Do you want to cheer somebody up? Make a primitive clarinet, a reedpipe, and practice playing for a while. Soon you can create a humourous mood wherever you are, and feel simple joy!
Instead of reed, you can also make this kind of pipe of a rye straw or a vascular plant, such as of cow parsley. The reed is best to collect in the winter, after frost, in a dry weather. Take only standing plants and cut them with knife as low as possible to get as uch material as possible. You can transfer the material in a big plastic bag, but let them dry in a storage airily! In Finland you can take reed and cow parsley on the basis of everyman’s right.
Cut the stalk of a common reed at two sequential joints to get a billet for your reedpipe. When cutting, hold your arms close to your body, and make sure your finger is not under the cutting blade. Roll the reed outwards a couple of times in your left hand and press the stem of the blade on joint, while nodding your right wrist. It’s not necessary to support the reed as shown in picture. Break the joint by bending it with both hands close to it.
Take the billet and cut a reed on it, at about 5 mm from the end which is more yellow and cylindrical. Set the stem of the blade at an angle of 45 degrees and saw back and forth some 2 mm, until the blade is through the wall. Then bend the blade horizontally to lengthen the reed along the fibres. The succesful reed is 3 cm and stays a bit raised.
Pierce the joint open with the tip of a knife. Shut the reed with your finger to keep it intact and clean the pipe inside using birch branch. Then blow loose fibre away. Take a look through the pipe to make sure it’s clean. Make sure that it’s empty under the the reed as well.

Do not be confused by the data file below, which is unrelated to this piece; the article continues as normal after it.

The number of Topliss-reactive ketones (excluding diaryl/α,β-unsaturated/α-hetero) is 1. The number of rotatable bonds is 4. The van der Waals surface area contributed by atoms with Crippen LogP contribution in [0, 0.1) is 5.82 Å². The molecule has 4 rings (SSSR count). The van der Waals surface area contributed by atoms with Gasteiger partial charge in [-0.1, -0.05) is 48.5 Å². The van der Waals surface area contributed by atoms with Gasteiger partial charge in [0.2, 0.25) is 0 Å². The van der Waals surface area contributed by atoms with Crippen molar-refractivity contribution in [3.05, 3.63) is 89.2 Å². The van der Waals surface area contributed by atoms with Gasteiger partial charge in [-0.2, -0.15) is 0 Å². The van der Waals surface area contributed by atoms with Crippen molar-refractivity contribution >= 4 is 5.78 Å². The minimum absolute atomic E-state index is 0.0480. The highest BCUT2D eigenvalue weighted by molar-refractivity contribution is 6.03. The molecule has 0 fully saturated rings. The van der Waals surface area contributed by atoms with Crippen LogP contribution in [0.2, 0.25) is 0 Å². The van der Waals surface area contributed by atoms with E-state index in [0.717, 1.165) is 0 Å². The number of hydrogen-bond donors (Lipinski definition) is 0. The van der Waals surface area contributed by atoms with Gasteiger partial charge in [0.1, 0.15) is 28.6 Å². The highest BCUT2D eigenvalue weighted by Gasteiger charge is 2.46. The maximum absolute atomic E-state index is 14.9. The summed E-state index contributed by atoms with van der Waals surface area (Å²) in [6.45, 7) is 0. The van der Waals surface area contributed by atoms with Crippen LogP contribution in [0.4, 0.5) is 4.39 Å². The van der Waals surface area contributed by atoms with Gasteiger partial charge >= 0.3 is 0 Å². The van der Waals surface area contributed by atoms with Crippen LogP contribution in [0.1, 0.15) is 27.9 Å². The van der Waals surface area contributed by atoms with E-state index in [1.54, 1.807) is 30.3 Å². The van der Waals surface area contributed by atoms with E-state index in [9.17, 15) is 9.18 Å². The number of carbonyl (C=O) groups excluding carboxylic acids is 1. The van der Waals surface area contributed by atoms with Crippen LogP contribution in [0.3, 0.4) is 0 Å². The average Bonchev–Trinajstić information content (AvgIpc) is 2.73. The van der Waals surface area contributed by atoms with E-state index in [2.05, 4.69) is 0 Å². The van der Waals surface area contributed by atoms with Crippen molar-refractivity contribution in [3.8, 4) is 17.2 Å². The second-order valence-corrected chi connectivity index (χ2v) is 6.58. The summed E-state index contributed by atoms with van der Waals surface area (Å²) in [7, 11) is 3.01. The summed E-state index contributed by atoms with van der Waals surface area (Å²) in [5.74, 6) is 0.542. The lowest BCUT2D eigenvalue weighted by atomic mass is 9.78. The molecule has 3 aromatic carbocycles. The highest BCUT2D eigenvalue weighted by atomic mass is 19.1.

Now it’s time to test the reedpipe! Shut the open end with your tongue, and push the pipe with reed deep into your mouth. Blow! Be careful not to push the reed down with your upper lip. If your reedpipe is quiet, try to blow more or less. If it still doesn’t work, lift the reed carefully with the edge of a knife. Sometimes the reed is too heavy and you might have to scratch it thinner. You can also tie sewing thread at the root of the reed. Ask the teacher for help or have another try.
When your reedpipe works you can cut fingerholes on it. How many; it depends on the length of your pipe, usually 4-8. Begin making fingerholes on the opposite end from where you made the reed. At three fingers off the end, cut the wall as you did earlier. Move the blade 5 mm forward and do the same, but at an opposite angle, and bend the knife so that a piece is removed from the wall. Make more holes like this, at about one finger’s distance from each other. Later you can tune the pipe into the diatonic scale, hole by hole, by making it larger up or downwards. Clean the holes by moving the tip of the knife crosswise inside them.
It’s easier to play the reedpipe if you glue a wooden plug in front of the reed. Saw the extra away and finish with sandpaper.
Play the reedpipe with 2+2, 3+3 or 4+4 fingers. You can practice at first by playing down and up, finger by finger, to learn the places of holes and to improve your motor coordination. Play out your feelings and thoughts! Play and discover with embouchure! Make reedpipes in different scale!